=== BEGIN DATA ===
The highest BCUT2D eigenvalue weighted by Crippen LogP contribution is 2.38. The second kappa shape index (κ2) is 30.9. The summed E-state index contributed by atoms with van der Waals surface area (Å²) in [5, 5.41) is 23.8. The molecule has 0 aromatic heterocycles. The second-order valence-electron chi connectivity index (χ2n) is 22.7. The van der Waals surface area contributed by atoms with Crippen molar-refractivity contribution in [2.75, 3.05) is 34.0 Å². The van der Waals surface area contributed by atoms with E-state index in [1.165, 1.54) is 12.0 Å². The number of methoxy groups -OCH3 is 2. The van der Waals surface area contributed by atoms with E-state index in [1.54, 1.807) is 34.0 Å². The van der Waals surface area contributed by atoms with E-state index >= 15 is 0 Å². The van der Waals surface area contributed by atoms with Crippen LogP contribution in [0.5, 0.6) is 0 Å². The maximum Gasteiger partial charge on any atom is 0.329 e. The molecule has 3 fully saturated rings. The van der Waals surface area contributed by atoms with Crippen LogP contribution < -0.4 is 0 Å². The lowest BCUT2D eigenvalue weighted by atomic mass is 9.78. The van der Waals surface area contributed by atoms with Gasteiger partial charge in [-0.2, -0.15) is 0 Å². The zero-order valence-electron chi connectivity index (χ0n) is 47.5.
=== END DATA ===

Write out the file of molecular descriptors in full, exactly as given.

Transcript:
The highest BCUT2D eigenvalue weighted by Crippen LogP contribution is 2.38. The second kappa shape index (κ2) is 30.9. The summed E-state index contributed by atoms with van der Waals surface area (Å²) in [5, 5.41) is 23.8. The molecule has 0 aromatic heterocycles. The second-order valence-electron chi connectivity index (χ2n) is 22.7. The van der Waals surface area contributed by atoms with Crippen molar-refractivity contribution in [2.75, 3.05) is 34.0 Å². The van der Waals surface area contributed by atoms with E-state index in [1.165, 1.54) is 12.0 Å². The number of methoxy groups -OCH3 is 2. The van der Waals surface area contributed by atoms with E-state index in [1.54, 1.807) is 34.0 Å². The van der Waals surface area contributed by atoms with E-state index >= 15 is 0 Å². The van der Waals surface area contributed by atoms with Crippen LogP contribution in [0.5, 0.6) is 0 Å². The maximum Gasteiger partial charge on any atom is 0.329 e. The molecule has 3 fully saturated rings. The van der Waals surface area contributed by atoms with Crippen LogP contribution < -0.4 is 0 Å². The lowest BCUT2D eigenvalue weighted by atomic mass is 9.78. The van der Waals surface area contributed by atoms with Gasteiger partial charge in [-0.2, -0.15) is 0 Å². The zero-order valence-electron chi connectivity index (χ0n) is 47.5.